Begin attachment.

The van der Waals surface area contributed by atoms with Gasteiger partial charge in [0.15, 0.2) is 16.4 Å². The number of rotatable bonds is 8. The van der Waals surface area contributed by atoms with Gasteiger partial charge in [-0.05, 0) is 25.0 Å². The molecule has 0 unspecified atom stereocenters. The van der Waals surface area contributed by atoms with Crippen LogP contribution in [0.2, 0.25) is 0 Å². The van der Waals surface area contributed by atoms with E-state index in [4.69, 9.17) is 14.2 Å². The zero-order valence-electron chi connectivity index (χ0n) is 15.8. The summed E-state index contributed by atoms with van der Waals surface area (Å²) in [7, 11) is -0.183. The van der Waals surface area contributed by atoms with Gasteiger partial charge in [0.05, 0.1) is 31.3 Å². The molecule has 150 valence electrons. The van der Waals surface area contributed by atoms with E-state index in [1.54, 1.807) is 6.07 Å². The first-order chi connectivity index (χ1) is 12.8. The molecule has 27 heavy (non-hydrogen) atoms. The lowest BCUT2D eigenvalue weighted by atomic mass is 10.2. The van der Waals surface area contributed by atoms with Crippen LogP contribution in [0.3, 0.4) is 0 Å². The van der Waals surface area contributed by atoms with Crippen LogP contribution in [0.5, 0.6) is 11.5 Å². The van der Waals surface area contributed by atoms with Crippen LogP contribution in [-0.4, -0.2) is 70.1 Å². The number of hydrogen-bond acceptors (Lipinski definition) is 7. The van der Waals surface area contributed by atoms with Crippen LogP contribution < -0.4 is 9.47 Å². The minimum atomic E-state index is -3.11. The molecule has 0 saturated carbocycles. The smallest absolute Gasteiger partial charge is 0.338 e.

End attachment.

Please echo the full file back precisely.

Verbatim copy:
The van der Waals surface area contributed by atoms with Gasteiger partial charge in [0.15, 0.2) is 16.4 Å². The number of rotatable bonds is 8. The van der Waals surface area contributed by atoms with Gasteiger partial charge in [-0.05, 0) is 25.0 Å². The molecule has 0 unspecified atom stereocenters. The van der Waals surface area contributed by atoms with Crippen LogP contribution in [0.2, 0.25) is 0 Å². The van der Waals surface area contributed by atoms with E-state index in [4.69, 9.17) is 14.2 Å². The zero-order valence-electron chi connectivity index (χ0n) is 15.8. The summed E-state index contributed by atoms with van der Waals surface area (Å²) in [7, 11) is -0.183. The van der Waals surface area contributed by atoms with Gasteiger partial charge in [0.05, 0.1) is 31.3 Å². The molecule has 150 valence electrons. The van der Waals surface area contributed by atoms with E-state index in [1.54, 1.807) is 6.07 Å². The first-order chi connectivity index (χ1) is 12.8. The molecule has 27 heavy (non-hydrogen) atoms. The lowest BCUT2D eigenvalue weighted by atomic mass is 10.2. The van der Waals surface area contributed by atoms with Crippen LogP contribution in [0.3, 0.4) is 0 Å². The van der Waals surface area contributed by atoms with Crippen LogP contribution in [0.5, 0.6) is 11.5 Å². The van der Waals surface area contributed by atoms with Crippen LogP contribution in [-0.4, -0.2) is 70.1 Å². The number of hydrogen-bond acceptors (Lipinski definition) is 7. The van der Waals surface area contributed by atoms with Crippen LogP contribution < -0.4 is 9.47 Å². The minimum atomic E-state index is -3.11. The molecule has 0 saturated carbocycles. The smallest absolute Gasteiger partial charge is 0.338 e.